Title Insurance Premiums Rose With Housing Boom
Saturday, January 13, 2007
Of all the confusing and expensive things about buying a house or refinancing a mortgage -- and there are plenty -- title insurance just might take the prize.
"A lot of customers don't understand title insurance," said Samuel Ingram, president and chief executive of My Closing Space, which sells title insurance and other services. "It's the largest component of your closing costs, and yet people don't know anything about it."
Title insurance is drawing scrutiny from state regulators around the nation and other critics. They say:
· Title insurance prices -- and profits -- have unfairly soared because they're based on house prices, which skyrocketed from 2000 to 2005. "The real estate boom has been very profitable for title insurers," said J. Robert Hunter, director of insurance for the Consumer Federation of America.
· Some title insurance agents pay kickbacks to real estate agents, lawyers, builders and lenders to get buyers' business, and those kickbacks inflate prices. Some of those charges were detailed in a report last October by Washington state's insurance commissioner, and others last April by the U.S. Government Accountability Office.
· Consumers have not benefited as technology has made public records more accessible, lowering the cost of title searches.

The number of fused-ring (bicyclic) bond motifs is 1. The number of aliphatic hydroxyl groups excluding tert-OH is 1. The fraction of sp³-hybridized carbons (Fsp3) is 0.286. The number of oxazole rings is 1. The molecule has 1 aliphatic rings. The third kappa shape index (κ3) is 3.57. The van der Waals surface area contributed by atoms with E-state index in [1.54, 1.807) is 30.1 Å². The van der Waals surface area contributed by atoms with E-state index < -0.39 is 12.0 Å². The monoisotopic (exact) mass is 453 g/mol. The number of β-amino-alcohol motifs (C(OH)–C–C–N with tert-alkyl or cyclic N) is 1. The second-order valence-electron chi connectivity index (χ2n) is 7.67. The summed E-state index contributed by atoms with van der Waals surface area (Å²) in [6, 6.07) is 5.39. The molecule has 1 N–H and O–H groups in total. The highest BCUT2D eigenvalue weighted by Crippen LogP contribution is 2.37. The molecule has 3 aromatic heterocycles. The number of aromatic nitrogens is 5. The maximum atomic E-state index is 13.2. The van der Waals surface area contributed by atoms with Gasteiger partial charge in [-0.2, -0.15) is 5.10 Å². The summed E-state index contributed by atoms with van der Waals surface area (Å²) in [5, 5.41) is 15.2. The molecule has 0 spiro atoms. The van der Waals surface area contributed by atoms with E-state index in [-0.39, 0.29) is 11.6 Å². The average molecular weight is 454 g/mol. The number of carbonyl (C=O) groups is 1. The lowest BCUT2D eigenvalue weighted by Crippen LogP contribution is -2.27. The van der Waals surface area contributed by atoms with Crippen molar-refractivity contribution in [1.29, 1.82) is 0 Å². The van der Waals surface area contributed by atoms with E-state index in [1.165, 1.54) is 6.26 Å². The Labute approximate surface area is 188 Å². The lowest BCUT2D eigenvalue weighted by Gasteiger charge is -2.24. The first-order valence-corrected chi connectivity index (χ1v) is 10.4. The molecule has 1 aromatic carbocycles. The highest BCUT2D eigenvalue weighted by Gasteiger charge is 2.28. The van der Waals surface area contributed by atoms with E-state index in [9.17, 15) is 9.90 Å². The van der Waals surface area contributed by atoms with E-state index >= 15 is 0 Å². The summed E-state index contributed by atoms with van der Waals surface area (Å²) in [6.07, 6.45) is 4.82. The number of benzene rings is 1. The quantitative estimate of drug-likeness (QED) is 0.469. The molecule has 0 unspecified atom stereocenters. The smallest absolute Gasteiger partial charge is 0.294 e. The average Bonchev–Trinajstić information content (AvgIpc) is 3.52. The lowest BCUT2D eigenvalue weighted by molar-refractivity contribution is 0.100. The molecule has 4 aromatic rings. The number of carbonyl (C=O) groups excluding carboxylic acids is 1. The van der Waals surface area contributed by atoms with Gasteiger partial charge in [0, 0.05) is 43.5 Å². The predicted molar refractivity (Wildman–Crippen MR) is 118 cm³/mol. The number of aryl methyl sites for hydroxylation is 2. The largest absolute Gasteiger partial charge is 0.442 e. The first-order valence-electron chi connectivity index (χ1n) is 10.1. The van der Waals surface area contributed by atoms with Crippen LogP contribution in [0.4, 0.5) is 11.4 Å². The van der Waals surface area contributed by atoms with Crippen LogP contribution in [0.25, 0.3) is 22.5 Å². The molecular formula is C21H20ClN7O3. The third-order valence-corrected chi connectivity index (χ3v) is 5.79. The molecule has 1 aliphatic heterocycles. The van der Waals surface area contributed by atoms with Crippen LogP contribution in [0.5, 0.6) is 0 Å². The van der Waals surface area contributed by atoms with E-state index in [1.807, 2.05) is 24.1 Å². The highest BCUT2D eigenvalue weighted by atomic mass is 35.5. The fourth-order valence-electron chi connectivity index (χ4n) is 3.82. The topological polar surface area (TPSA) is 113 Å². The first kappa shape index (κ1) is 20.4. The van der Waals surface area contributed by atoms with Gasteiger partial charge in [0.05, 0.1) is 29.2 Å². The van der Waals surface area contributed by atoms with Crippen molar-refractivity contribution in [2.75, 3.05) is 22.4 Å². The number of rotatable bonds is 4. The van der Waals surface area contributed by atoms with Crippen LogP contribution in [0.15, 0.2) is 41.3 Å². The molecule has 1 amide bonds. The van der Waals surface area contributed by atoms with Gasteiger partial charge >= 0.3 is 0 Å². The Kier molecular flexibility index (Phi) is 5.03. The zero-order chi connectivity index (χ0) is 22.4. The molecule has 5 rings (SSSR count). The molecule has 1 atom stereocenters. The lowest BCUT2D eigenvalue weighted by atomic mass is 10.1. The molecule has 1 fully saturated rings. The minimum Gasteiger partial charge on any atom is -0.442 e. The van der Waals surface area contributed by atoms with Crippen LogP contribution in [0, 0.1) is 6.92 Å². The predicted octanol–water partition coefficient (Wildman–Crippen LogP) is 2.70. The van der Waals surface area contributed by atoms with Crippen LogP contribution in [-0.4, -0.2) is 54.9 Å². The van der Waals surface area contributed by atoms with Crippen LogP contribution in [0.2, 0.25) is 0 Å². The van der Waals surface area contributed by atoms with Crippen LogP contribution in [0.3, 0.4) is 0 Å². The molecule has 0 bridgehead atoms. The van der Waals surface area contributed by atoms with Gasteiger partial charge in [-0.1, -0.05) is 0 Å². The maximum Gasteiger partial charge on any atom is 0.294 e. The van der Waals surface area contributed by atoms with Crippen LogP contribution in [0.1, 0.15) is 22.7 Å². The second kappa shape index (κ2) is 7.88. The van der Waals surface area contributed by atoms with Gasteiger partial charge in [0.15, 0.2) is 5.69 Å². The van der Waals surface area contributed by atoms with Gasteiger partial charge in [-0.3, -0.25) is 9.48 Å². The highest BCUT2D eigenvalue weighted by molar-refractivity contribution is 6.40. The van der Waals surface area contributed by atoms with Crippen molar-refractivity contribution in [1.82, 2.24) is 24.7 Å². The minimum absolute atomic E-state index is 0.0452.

· Real estate brokers and lenders are increasingly becoming owners of title agencies, creating potential conflicts of interest, according to the GAO.
The American Land Title Association defends the $17 billion industry. As an example of how title insurance can protect a homeowner, the association offers this story: A buyer purchases a home from a widow and her daughter. But then a child from the deceased man's first marriage turns up, claiming to be the rightful heir to at least part ownership of the property. In such a case, the title insurance would kick in to pay the missing heir's claim and preserve the buyer's ownership of the house.
Another example would be a lien on the property resulting from unpaid taxes or an unpaid contractor's bill. Occasionally, fraud turns up -- for example, a man who owns a house with his estranged wife sells it without her knowledge or consent.
Usually such problems are cleared up during the title search. Industry experts say only about 4 to 6 percent of title insurance premiums are paid out to satisfy claims. That's much lower than the 70 percent-plus rate typical of other lines of property and casualty insurance.
When they buy title insurance, which is required by mortgage lenders, most people pick companies recommended by their real estate agents or lawyers.
Several Web sites have sprung up, offering to help buyers find the best deals on title insurance. But in some states, comparison shopping for the insurance offers little payoff, because title insurance rates are set by a state insurance agency.